The authors evaluated the outcomes of donors in adult-to-adult living donor liver transplantation (LD-LTx), and reported their results in the September issue of Liver Transplantation.
Potential donors underwent a comprehensive multistep evaluation protocol to exclude any conditions that could lead to an increased operative risk.
Follow-up investigations were performed after 6 and 12 months.
Liver regeneration was assessed by computed tomography scan and magnetic resonance imaging scan.
Quality of life (QOL) was investigated according to the Anamnestic Comparative Self-Assessment Scale (ACSA) before donation, and 6 and 12 months after donation.
As of December 2001, 43 right lobe living donations were performed at the Charité, Campus Virchow, Berlin.
None of the donors died or has suffered life-threatening or persisting complications. All patients recovered completely.
| Complications occurred in 18% of donors.
| Liver Transplantation |
The researchers found that complications occurred in 18% of the donors.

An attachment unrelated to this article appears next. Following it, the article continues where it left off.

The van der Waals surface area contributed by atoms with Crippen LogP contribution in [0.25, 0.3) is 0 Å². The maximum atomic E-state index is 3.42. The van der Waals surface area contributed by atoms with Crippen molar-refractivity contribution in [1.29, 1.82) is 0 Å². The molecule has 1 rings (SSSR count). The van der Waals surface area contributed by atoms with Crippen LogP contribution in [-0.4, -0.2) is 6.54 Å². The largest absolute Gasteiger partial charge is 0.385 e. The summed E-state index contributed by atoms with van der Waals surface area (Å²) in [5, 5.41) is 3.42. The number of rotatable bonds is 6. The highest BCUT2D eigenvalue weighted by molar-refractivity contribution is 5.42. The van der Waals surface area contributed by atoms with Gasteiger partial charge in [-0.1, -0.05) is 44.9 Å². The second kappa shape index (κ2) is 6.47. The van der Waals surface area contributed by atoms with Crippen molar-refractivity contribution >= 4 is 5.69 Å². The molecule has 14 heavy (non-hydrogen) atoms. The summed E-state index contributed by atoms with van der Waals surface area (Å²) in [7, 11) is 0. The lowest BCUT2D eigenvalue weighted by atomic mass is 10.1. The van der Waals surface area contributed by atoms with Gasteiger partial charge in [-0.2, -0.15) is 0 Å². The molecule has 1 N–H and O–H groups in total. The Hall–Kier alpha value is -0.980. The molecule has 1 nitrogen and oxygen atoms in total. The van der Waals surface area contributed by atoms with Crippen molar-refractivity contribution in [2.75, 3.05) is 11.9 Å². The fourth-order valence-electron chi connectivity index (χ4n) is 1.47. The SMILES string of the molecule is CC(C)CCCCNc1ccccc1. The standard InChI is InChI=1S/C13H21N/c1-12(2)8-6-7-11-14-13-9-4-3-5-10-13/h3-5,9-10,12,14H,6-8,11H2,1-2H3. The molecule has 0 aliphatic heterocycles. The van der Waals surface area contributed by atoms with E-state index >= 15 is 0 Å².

The incidence of perioperative surgical complications was 9%, comprising temporary biliary leakages (6.8%), as well as postoperative bleeding (2.2%).
Liver volume regeneration approximated 72% of predonation volume by 6 months and 85% by 12 months.
There was no evidence of significant psychological impairment after donation.
It was discovered that QOL increased after donation, compared with the preoperative state.
Dr Andreas Pascher said on behalf of fellow authors, "In our experience, LD-LTx has proven to be a practicable and safe procedure."
"However, there is a considerable risk of postoperative complications. The donor selection process plays a pivotal role in preventing such complications," Dr Pascher added.
"The discussion of potential risks, especially potential life-threatening risks, must be an integral part of informed consent," it was concluded.